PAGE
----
By David Himmel
In most businesses, a strong and frequent returning-customer base is a sure sign of long-standing success. But hospitals aren’t like most businesses. A hospital wants as few returning customers—or readmissions—as possible. Unfortunately, according to Medicare’s latest report on hospital readmissions rates, Chicago sits at the top of the heap, with 19 hospitals showing remarkably high rates.
“It is a staggering number,” says Eric Heil, president, CEO and cofounder of RightCare Solutions, an evidence-based medical-technology company that works with healthcare providers to “revolutionize the care-transitions process,” according to its website.
He’s right. Among the other top cities with hospitals having the highest readmissions numbers, Chicago is ahead by the greatest margin. Brooklyn comes in second, with 11 hospitals, followed by Philadelphia with ten, Baltimore and Manhattan tying with seven, Boston with five, and Los Angeles and Miami both having four hospitals with above-average rates of readmissions.
The honor of having the fewest readmissions goes to Oklahoma City, which has only four hospitals in the below-average category.
Because of the Affordable Care Act, hospital readmissions are being monitored more closely than ever, and the hospitals with high rates are being penalized. This is in an effort to reduce the amount of money that the U.S. government spends on Medicare, which in 2013, cost $498 billion. The math is obvious; the fewer numbers of times a patient lands in the hospital, the less money the government spends on that person.
At first thought, the penalty makes sense. If a hospital is turning over beds only to have the same patient return to fill that bed within 30 days of being released for the same or related problem, it should be held accountable. But what if it’s not only the hospital’s fault?
“It’s not necessarily medically driven,” says Heil. The embarrassingly high number of hospitals our city has over others is not totally a reflection of the quality of care Medicare patients receive while at those hospitals, which include Northwestern University Memorial Hospital, Rush University Memorial Hospital and John H. Stroger, Jr. Hospital.
“In Chicago, in particular, a large part of [the high readmissions rate] is due to what we’ve found over the last decade—that the root problem is socioeconomic,” says Heil. “It’s the environment [to] which these patients are being sent home.”
That environment is rife with poverty, crime, mediocre health education, and food deserts barren of nutrition. Chicago has long been a city divided by wealth, with all its trimmings or lack thereof. It should make a hospital administrator wonder why his or her hospital is flagged as the only entity accountable, while the city’s mayor, alders and community leaders avoid punishment or, at least, some of the blame.
“It’s a responsibility of many; community leaders, health providers and the [other] individuals [involved], who should be addressing these very complex issues,” says Advocate Health Care Vice President of Clinical Innovation Michael Randall. “The components of poverty, access to nutritional food, education and services… they’re all interwoven.”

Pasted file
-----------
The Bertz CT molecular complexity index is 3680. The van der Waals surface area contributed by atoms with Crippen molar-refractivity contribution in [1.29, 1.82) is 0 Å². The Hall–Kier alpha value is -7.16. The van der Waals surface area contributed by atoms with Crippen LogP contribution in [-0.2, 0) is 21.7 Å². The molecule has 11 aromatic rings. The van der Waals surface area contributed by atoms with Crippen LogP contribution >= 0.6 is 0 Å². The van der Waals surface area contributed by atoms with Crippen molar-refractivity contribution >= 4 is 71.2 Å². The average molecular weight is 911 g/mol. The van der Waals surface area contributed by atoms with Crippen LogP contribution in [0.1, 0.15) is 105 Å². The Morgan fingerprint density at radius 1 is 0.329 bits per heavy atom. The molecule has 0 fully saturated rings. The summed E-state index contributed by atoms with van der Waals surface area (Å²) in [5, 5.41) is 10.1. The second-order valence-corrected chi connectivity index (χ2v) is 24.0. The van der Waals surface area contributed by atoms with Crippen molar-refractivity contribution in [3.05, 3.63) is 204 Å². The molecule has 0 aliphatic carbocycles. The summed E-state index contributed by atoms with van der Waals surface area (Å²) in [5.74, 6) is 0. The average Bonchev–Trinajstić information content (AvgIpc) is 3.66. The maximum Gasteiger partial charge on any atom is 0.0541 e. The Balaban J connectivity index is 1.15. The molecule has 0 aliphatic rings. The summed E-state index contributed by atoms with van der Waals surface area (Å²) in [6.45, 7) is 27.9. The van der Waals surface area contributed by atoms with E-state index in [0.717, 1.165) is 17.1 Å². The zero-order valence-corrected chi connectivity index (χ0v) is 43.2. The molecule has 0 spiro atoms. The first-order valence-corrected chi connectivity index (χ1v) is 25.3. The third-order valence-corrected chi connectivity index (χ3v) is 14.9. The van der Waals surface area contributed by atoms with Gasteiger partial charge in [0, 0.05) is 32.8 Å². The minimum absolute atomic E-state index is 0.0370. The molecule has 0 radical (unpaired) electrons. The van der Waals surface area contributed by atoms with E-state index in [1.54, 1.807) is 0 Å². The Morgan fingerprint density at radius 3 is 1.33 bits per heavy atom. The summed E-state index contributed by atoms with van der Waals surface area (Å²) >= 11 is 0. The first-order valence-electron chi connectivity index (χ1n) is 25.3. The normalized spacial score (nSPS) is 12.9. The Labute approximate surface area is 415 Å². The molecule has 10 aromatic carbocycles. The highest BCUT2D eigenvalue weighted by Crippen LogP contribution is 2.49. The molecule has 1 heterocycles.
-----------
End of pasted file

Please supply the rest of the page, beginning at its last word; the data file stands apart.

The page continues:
Heil praises Advocate’s efforts in highlighting a multipronged approach. It’s a perfect company to take the lead since it currently has three of its hospitals on the above-average–readmissions list.
“A lot of hospitals are extending themselves into the community with social and medical services,” Heil says. “That can help make sure [patients] aren’t falling through the cracks. Advocate is building a large system of care—including the patient’s home.”
Randall points to Advocate’s Discharge Calling Program where each discharged patient receives a follow-up phone call within 48 hours of leaving hospital grounds. During that call, a nurse asks how the patient is feeling, reminds the patient to meet with his or her primary care physician if he or she hasn’t already done so, to fill prescriptions and take the prescribed medications. And there’s the Outpatient Care Management Program that assigns a team of nurses and social workers to equip patients with the knowledge to best use the healthcare system.
“We’ve developed a new algorithm that is used to predict readmissions,” Randall says. “Pyschosocial is one component. But also [the] understanding their own treatment, self-care and their home environment—what does the network of care around them look like?”
According to Randall, these programs, and others like them, have been in effect at Advocate for two years, in most cases. “We do have quite a bit of experience in implementing them and [are] continuing to refine them,” he says.
If that’s so, why, then, are three Advocate hospitals on the naughty list? Because it’s a community problem. Randall says that the good people at Advocate believe that they are part of the solution by working with the community and with social services, and are therefore attempting to intercede and forestall issues that lead to readmissions.
“There’s no one state or city that absolutely has it nailed,” Heil says. He further states that there is the necessity to identify the hospitals that are most progressive and [to standardize] their processes across the continuum—the problem arises once one has left the hospital and assumes that no further care is needed. But what is necessary is the engaging of their caregivers as part of the necessary follow-up home-care experience. In that way one sees the best and lasting results.
Heil continues: “Throwing more bodies at the problem isn’t necessarily a scalable solution. The [hospitals that are] doing it right, at the end of the day, are doing it with technology, leadership and commitment. I think they’re at a good starting point.”